There must be an in-depth desire to understand and love your fellow humans. How do they interact with each other?, work together?, make use of objects? etc. This role requires Initiative, Objectivity and Humility. One must be able to practice emergent leadership, taking ownership and responsibility for a number of things. The ability to say ‘I don’t know, but I am willing to learn’ Where you can be confident in what you do without arrogance. Humility enables you to work in a team which UX thrives on. It’s not about not stepping on toes, it’s about being able to say, ‘I’m sorry, Pardon me’ when you do so.  Objectivity helps you in the constant negotiation UX is involved in, balancing constraints, contexts and solutions.

Do you delight in creativity? a spot of original idea? The need to validate intuition with data? An intense desire to understand and communicate the essence of things? This could be for you. While the top personalities in this area of work, have the N, T and J component (MBTI – See recent survey by Jonathan Shariat) Any ‘type’ is valuable to the process ( I am INFJ )

Ways To Learn

“Experience is the source of Wisdom” – Leonardo Da Vinci

The best way to learn is by practice and experience. Theories are great, I love theories but they are much better when validated through work in the real world.  There are a few good schools which instill the principles of design and design thinking around the world.

Experience by proxy is also important which entails listening to/ reading about what others who have been there have to say. In the mean time and after, start by visiting Karl Smith’s blog. Karl Smith is a renowned User Experience consultant and has been honoured by the British Computer Society for his eminence and significant contribution to the fields of UCD and User Experience with a Fellowship. What I love most about reading his writing is the honesty on UX without any fluff.

Some posts I particularly enjoyed and are good to start with

Getting into User Experience 1 and Part 2

The difference between UX and Design

Never Bring a UX portfolio to an interview

In the next 5 years the term ‘UX’ as a role might be out of fashion but if you have these as your foundation, I don’t think you can go wrong in whatever creative endeavor you partake in. It is also very important to pass knowledge on.

“…Give as freely as you have received” – Jesus

Amen.

2 Lessons From TWOWS

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It was on an airplane ride I eventually got to watch the movie. I thought it was overhyped and wasn’t going to go out of my way to watch it but here I was, 40,000ft above the ground, with no where to go.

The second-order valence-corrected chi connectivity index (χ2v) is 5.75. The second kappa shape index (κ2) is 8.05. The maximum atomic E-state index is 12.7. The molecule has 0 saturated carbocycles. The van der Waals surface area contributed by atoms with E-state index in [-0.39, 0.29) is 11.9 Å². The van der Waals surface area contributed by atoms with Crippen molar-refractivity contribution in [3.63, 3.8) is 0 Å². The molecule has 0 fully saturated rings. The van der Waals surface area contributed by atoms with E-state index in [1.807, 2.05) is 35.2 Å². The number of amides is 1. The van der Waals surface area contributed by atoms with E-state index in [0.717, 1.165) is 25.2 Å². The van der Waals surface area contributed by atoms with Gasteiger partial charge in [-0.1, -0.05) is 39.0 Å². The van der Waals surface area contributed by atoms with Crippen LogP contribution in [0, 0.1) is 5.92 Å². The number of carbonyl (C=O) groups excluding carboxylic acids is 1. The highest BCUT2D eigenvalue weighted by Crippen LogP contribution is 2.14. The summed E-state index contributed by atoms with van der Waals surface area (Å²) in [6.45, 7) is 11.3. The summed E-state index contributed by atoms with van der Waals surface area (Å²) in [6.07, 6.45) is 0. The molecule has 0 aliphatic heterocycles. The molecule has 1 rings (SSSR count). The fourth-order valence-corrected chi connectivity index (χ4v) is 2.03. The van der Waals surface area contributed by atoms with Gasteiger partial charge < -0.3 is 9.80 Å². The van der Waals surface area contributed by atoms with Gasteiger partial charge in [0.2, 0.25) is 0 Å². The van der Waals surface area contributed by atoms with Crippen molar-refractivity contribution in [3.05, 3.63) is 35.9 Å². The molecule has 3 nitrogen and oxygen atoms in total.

I found myself laughing, crying, being hysterical, I loved every minute of it. After the movie, I wrote in my notebook for about 10mins because I had realised there was so much to glean from it aside entertainment value. A few things;

“If you give people a good enough ‘why’, they will always figure out the ‘how’”

I watched in awe as Jordan told story after story, connecting with others. To me this highlighted the importance of storytelling even in Design. When Jordan asked people to sell a pencil and they went on about the features on the pencil I thought then I had made the connection.

There are a set of pairs that are very important in the proper functioning of the world; Intuition and Logic, Faith and Reason, Imagination and Analysis, Stories and Features, The Big Picture and Details.

These pairs have to work together, anybody that argues otherwise is a fraud. They also have a specific order in which they work, the first of the pair as written must come first. One needs to understand the ‘Why’ before they can appreciate the ‘How’. The big picture/story should sell and help one appreciate the details/features and in turn, the details/features reinforce and make you love the big picture/story more, a blessed circle.

People connect better with stories (See) work on that. They also make it easier for stakeholders to understand and to gain the support for your projects. However it is not a one time thing, it may need refining and you might get to iteration 4, but never forget the pattern. Share the ‘whys’, the big picture and then detail it.

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“When you live your life by poor standards, you inflict damage on everyone who crosses your path, especially those you love”

Not everybody is concerned about standards in the work they do or how it ties to their personal values but because UX is ultimately about people this is very important. Our mindset should be one that always strives for the best way of doing a thing, not just in the artefacts we create but in the way we live, relate and communicate.

Things in your life outside work seep into work and vice versa, there’s really no separation. We should strive for excellence mostly because other people are at stake. Do you love? then show it, be dependable, pay your bills on time, add a little more honesty, appreciate time with your family. There’s so much we can do better everyday. If you don’t know where to start, try laying your bed every morning, I promise that you will be designing a little better very soon.